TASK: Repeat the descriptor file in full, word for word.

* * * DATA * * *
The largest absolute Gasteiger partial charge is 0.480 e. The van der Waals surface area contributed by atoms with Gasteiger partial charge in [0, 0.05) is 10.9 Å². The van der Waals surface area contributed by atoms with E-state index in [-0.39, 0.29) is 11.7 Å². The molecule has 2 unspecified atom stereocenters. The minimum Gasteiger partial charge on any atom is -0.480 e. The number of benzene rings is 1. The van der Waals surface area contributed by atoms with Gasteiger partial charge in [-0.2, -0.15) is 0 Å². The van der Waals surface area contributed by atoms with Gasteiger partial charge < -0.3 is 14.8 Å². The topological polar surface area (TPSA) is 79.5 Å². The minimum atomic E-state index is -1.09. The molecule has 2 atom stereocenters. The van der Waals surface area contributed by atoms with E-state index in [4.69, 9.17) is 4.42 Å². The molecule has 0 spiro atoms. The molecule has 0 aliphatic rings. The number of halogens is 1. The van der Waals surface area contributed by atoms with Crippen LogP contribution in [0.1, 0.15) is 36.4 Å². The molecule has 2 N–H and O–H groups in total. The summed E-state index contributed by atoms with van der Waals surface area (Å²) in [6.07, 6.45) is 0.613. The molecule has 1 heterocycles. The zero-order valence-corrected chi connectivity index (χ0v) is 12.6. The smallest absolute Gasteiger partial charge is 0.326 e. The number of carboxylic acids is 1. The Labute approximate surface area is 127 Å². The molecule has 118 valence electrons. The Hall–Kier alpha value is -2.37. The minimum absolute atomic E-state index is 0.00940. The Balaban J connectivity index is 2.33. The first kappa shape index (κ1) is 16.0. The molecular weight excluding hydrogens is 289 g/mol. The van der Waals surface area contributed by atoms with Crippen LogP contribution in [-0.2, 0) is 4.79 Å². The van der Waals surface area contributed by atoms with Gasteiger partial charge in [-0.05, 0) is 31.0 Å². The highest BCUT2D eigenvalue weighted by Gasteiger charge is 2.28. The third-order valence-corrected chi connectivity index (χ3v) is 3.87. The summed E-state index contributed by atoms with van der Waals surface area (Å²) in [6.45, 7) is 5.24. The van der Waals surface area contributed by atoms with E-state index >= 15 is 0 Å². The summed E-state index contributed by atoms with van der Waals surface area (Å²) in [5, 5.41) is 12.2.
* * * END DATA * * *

The largest absolute Gasteiger partial charge is 0.480 e. The van der Waals surface area contributed by atoms with Gasteiger partial charge in [0, 0.05) is 10.9 Å². The van der Waals surface area contributed by atoms with E-state index in [-0.39, 0.29) is 11.7 Å². The molecule has 2 unspecified atom stereocenters. The minimum Gasteiger partial charge on any atom is -0.480 e. The number of benzene rings is 1. The van der Waals surface area contributed by atoms with Gasteiger partial charge in [-0.2, -0.15) is 0 Å². The van der Waals surface area contributed by atoms with Gasteiger partial charge < -0.3 is 14.8 Å². The topological polar surface area (TPSA) is 79.5 Å². The minimum atomic E-state index is -1.09. The molecule has 2 atom stereocenters. The van der Waals surface area contributed by atoms with E-state index in [4.69, 9.17) is 4.42 Å². The molecule has 0 spiro atoms. The molecule has 0 aliphatic rings. The number of halogens is 1. The van der Waals surface area contributed by atoms with Crippen LogP contribution in [0.1, 0.15) is 36.4 Å². The molecule has 2 N–H and O–H groups in total. The summed E-state index contributed by atoms with van der Waals surface area (Å²) in [6.07, 6.45) is 0.613. The molecule has 1 heterocycles. The zero-order valence-corrected chi connectivity index (χ0v) is 12.6. The smallest absolute Gasteiger partial charge is 0.326 e. The number of carboxylic acids is 1. The Labute approximate surface area is 127 Å². The molecule has 118 valence electrons. The Hall–Kier alpha value is -2.37. The minimum absolute atomic E-state index is 0.00940. The Balaban J connectivity index is 2.33. The first kappa shape index (κ1) is 16.0. The molecular weight excluding hydrogens is 289 g/mol. The van der Waals surface area contributed by atoms with Crippen LogP contribution in [-0.2, 0) is 4.79 Å². The van der Waals surface area contributed by atoms with Gasteiger partial charge in [-0.05, 0) is 31.0 Å². The highest BCUT2D eigenvalue weighted by Gasteiger charge is 2.28. The third-order valence-corrected chi connectivity index (χ3v) is 3.87. The summed E-state index contributed by atoms with van der Waals surface area (Å²) in [6.45, 7) is 5.24. The van der Waals surface area contributed by atoms with E-state index >= 15 is 0 Å². The summed E-state index contributed by atoms with van der Waals surface area (Å²) in [5, 5.41) is 12.2.